Africa Contributes SARS-CoV-2 Sequencing to COVID-19 Tracking
(courtesy: THE SCIENTIST, 30 Mar 2020)
In recent years, laboratories on the continent have ramped up genomic sequencing capabilities, offering in-country analyses rather than outsourcing the job.
Three days after the confirmation of Nigeria’s first COVID-19 case, the genome sequencing results of the SARS-CoV-2 specimen were announced on March 1. The sputum samples, taken from an Italian consultant who entered Nigeria through Lagos on February 27 before traveling to the neighboring Ogun State, were analyzed at the African Center of Excellence for Genomics of Infectious Diseases (ACEGID) at Redeemer University. They became the first analysis of SARS-CoV-2 in Africa, signaling the continent’s contribution to the growing global body of evidence to understand the virus’s behavior outside China.
“We have moved from being spectators to contributors and players in the field of infectious disease genomics,” Christian Happi, ACEGID director in Ede, Nigeria, who led the sequencing effort, tells The Scientist.
Nigeria’s demonstration of rapid sequencing during a health emergency shows that African countries have capacities to monitor the progression of an infectious disease outbreak in real time to understand transmission patterns, says Chikwe Ihekweazu, the director general of the Nigeria Centre for Disease Control based in Abuja.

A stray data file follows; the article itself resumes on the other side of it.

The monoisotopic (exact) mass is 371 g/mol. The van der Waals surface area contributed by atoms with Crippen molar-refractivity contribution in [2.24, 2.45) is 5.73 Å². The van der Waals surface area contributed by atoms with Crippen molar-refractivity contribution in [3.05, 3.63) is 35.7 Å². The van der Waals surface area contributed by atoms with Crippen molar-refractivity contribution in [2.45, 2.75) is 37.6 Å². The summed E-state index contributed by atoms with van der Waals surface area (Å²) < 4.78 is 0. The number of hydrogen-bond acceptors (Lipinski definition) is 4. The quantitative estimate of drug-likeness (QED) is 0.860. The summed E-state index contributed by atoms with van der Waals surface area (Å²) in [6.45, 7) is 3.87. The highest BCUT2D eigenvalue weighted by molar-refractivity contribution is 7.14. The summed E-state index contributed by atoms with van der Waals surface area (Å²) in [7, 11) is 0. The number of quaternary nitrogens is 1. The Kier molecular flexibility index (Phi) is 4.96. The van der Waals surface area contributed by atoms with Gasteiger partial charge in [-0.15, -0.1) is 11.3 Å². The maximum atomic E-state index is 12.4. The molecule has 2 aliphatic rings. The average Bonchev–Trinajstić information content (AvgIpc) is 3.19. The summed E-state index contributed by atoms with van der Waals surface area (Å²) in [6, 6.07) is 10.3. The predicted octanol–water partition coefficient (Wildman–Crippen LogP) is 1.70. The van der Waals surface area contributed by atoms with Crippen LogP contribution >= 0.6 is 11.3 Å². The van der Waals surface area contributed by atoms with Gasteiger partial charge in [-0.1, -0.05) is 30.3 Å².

Africa’s ability to sequence its own COVID-19 cases demonstrates that countries in the region have invested in diagnostic capabilities, says Ihekweazu. “Whether the tool is used for disease outbreaks or routine surveillance, we now have the capacity to perform in-country sequencing, which has traditionally been done through collaborations with laboratories outside the countries,” he tells The Scientist.
The Africa Center for Disease Control (CDC) is encouraging countries that have the ability to sequence their own samples to do so, while those that cannot should send their samples to institutions such as ACEGID, Sofonias Kifle Tessema, the head of the genomic sequencing program at Africa CDC, tells The Scientist.
Africa CDC says 4,871 total COVID-19 cases have been reported in 46 African countries with a total of 152 deaths and 340 recoveries as of March 30. ACEGID has enough expertise and equipment to sequence all confirmed cases from Africa so far, but would need more reagents and additional staff to support bigger outbreaks, says Happi. Each sequencing costs about $600 US.